Mahal Cartenberg of Warbury Realty put together a panel of experts on Opportunity Zones at the NYC accounting firm of Citrin Cooperman. He invited CPA’s Michael Gershon and Patrick Daly, the tax attorney Mathew Rappaport and Stuart Gelb, a commercial real estate financing expert.

Here are some key take-away’s from this expert panel on Opportunity Zones as highlighted in an article Cartenberg wrote for InmanNews.

 According to the IRS website, a Qualified Opportunity Zone (QOZ) is an economic and job creation tool created in the 2017 Tax Cut and Jobs Act that provides preferential tax benefits to investors. Economically distressed communities may qualify to become QOZs if they have been nominated by the state and then certified by the Department of Treasury.

Investors need to know:

  • QOZs were intended to “unlock the potential of $3T of capital gains for investments in state nominated and federally credentialed low income communities the US Dept. of Treasury.”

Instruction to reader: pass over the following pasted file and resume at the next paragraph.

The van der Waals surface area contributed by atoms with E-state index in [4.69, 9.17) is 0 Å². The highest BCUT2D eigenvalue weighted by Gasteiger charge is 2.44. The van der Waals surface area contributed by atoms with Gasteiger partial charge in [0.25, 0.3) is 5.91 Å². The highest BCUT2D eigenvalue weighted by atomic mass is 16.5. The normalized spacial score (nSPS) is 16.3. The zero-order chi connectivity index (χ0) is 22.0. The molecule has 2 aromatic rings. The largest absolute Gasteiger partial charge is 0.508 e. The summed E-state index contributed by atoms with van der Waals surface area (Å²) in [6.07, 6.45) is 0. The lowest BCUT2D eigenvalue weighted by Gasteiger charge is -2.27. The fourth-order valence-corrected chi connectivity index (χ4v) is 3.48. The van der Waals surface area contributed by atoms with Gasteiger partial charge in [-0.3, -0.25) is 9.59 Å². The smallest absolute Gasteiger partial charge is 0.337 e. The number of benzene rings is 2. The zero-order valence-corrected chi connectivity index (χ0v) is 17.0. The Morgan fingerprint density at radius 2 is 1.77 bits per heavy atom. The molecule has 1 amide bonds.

• Investors are allowed to defer federal capital gains tax if money is invested within 180 QOZs
  • Investors must hold the investment in QOZs for a minimum of 10 years to allow for a permanent exclusion of capital gains derived from a later sale of a QOZ investment. Investors cannot just “sit” on the money…it must be invested in a QOZ.
  • ONLY liquid assets from capital gains invested in QOZ’s will benefit from this program. If it’s not capital gains money, it’s not part of this benefit program.
  • Regulations haven’t yet been finalized but a QOF may be able to use a 1031 exchange during the required 10-year QOZ Fund period as they buy and sell real estate within the QOZ Fund.
  • All improvements in QOZ communities must be done within 2.5 years. Make sure to invest where cities/states are motivated to “improve” within the 2.5 years and stay away from locations where state/city regulations could delay those improvements.
  • Investors must spend an equal amount to the original purchase price to substantially improve the property. The amount relates only to the cost of the building, not both the land and the building.

Cartenberg’s best advice – hook up with a fully versed advisor who know the regulations and know “how to guide a QOZ Fund through this new program.